Northern India Trip Report

Day 0 06 Jan 2016

We got a great deal on our flights paying only around $875 US round trip, nonstop JFK – New Delhi per person on Air India, booked through The downside was we needed to drive from Rochester to NYC to catch the flight. We decided that we would drive the night before our flight so we didn’t need to worry about traffic. We stayed at a Best Western in Jamaica, NY which I would not recommend. The location was great, however since we left  from home after work we didn’t arrive until 1am, only to discover that our room was not clean. We had to wait about 20 minutes which is a long time when you are so exhausted. This was particularly frustrating because I had chosen this property over our typical Marriott properties since I wanted to use my Orbucks credit of $50 but it didn’t go through when I made the reservation and by the time I called Orbitz couldn’t credit them.

Luckily I found a good deal on parking through where I found a good price, read reviews and made my reservation at Park King – John F. Kennedy at 248-61 Rockaway Blvd, Rosedale, NY . All went very well at drop off and we got a quick ride to the airport. Check in was the usual somewhat disorganized process that goes with traveling many international carriers. I was pleased to see that the print out of the e-Visa process I followed was not questioned at all.

Flight was good, they fed us decent Indian food every couple of hours, much of it vegetarian. Slept well with my favorite travel pillow, the J Travel Travel Pillow My kids don’t love this pillow but it is the only one that works for me. We were also traveling with our medium sized Therm-a-Rest Compressible Pillow that we use for international travel, flights, camping, canoeing….. .

Day 1 07 Jan 2016

Immigration was amazingly fast thanks to the e-Tourist Visa process we did ahead of time through Travisa.  The paperwork and photo processing ahead of time was tedious. You need scans of your passport, electronic copies of a passport photo, which I did at home through, your flight information and the address and owner of your destination hotel, along with more information about your parents than seemed reasonable. They will not process your request until 30 days before your departure but if you submit it early they will just hold on to it. They returned an email to me with the e-Tourist Visa approval in less than 24 hours although they say it can take longer. Any aggravation with the process was quickly forgiven when we followed the signs on arrival to the special immigration lines for the eTV. There we discovered that we were first in queue despite being near the back of the plane.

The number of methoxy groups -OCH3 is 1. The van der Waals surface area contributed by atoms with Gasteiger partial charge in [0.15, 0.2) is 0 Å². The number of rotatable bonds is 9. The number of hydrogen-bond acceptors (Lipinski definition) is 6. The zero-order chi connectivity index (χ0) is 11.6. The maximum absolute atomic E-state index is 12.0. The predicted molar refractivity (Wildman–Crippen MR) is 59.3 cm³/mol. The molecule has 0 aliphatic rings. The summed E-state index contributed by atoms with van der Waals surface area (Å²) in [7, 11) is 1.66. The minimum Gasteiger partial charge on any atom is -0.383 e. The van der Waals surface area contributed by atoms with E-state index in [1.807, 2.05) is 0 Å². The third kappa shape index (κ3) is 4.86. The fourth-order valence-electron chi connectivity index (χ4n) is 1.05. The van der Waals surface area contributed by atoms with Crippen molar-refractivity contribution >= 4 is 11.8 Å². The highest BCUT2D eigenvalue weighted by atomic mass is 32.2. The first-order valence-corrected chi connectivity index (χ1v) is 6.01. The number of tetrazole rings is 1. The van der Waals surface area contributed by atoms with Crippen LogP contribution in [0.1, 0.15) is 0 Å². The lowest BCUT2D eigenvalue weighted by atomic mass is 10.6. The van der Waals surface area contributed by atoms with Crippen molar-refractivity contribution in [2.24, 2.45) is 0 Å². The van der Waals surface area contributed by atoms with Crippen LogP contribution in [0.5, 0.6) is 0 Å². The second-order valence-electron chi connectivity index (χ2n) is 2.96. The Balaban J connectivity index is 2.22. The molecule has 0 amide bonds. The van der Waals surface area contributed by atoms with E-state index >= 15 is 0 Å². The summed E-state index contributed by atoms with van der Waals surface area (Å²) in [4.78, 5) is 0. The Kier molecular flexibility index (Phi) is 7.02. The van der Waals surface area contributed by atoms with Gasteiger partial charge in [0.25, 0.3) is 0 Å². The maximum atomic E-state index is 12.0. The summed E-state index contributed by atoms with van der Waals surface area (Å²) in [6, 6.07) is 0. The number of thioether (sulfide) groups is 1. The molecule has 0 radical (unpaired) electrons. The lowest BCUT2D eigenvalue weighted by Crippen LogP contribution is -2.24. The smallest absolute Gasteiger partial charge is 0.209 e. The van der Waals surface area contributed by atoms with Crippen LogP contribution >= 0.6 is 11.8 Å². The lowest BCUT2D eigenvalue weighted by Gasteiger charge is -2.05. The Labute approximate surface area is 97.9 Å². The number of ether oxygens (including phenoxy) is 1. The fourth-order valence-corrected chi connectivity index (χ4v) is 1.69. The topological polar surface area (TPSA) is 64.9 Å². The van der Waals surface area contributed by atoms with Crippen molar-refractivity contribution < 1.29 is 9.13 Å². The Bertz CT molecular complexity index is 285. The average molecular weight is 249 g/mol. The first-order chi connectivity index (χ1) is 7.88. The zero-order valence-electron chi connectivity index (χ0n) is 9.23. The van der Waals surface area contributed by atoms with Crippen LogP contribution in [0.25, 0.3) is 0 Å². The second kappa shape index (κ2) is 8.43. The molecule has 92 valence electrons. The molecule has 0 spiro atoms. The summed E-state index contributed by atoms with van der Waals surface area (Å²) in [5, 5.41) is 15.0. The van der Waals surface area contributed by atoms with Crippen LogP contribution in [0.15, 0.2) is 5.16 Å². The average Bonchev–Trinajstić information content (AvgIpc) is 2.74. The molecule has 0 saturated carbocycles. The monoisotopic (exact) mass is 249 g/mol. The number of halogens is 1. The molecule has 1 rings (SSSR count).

Next we went to collect our luggage which was rather slow. We traveled with backpacking packs since I had read that the uneven and dirty ground was not great for suitcases with wheels. Customs was a self declaration deal where he if selected the line for nothing to declare you just walked right through. All in all very simple.

Next we met the a representative for the local company that is contracted by Encounters Travel where we booked our tour. We were quickly escorted to the car and driver.  Immediately ones senses are overwhelmed. There are people, vehicles and animals everywhere. Driving seems incredibly dangerous as no one follows the rules of the road. The roads are too narrow and motorbikes, motor rickshaws, cycle rickshaws, push carts, cows, goats, dogs, and people share the street in numbers that are hard to imagine. The noise is also overwhelming as the horns are constantly blaring and the vendors are hawking and the dogs are barking and the beggars are begging, and 5 times a day the Muslim call to prayer blaring over speakers and music at all times. The other thing there is an abundance of is color: beautiful saris, orange robes, flower wreaths, small street side shops selling beautiful fabrics, scarves, saris….. Lastly there is also so much trash and dirt: paper, plastic bags, food scraps being picked over by the cows and dogs, cow manure, dog poop, and human urine as men just face the wall and urinate anywhere on the street. I am immediately pleased with all I see, hear and feel as seeing very different cultures is one of the primary reasons I travel. India is very, very different.

We enter a neighborhood that is away from the main, modern city and after wandering around in what feels like a circle, the driver stops at our hotel, Singh Sons Hotel (add link). The hotel is surprisingly fancy. As with everywhere we went you are immediately greeted by a couple of hotel staff who want to carry your bags for 10 rupees. At registration for the hotel they make copies of our passports and we sign the large guest registry. We are also met by someone from the local tour company AVM. They go over our itinerary with us and head out. We are immediately figuring out how to get bottled water, a working local cell phone and rupees. The hotel staff are happy to walk us around to the shops we need. We had packed an old fashioned dumb phone that I bought for less than $10 US a few years before in Kenya. We went to buy a SIM card at a tiny shop across the street from the hotel and were surprised that they required a copy of my passport and a passport photo which I did not have. However, this problem was easily solved for about 70 rupees and 5 minutes in another tiny shop around the corner.

After our successful errand run we relaxed for a little while in our rooms, avoiding falling asleep so as to better adjust to the time change. We had 2 rooms across the hall from each other with 2 twins for the kids and a king for Bryan and I. The rooms were clean and spacious. Wireless internet was technically available, however it worked very poorly. There was a TV but not more than 1 or 2 channels in English. English however was spoken to some degree by almost everyone we met. From the beggar children who knew “Hello” and “Money”, to our guides and drivers who spoke excellent but heavily accented English. We ate dinner in the hotel dining room that evening and the food was very good and reasonably priced. Then we went to bed early to recover from the long flight and the culture shock.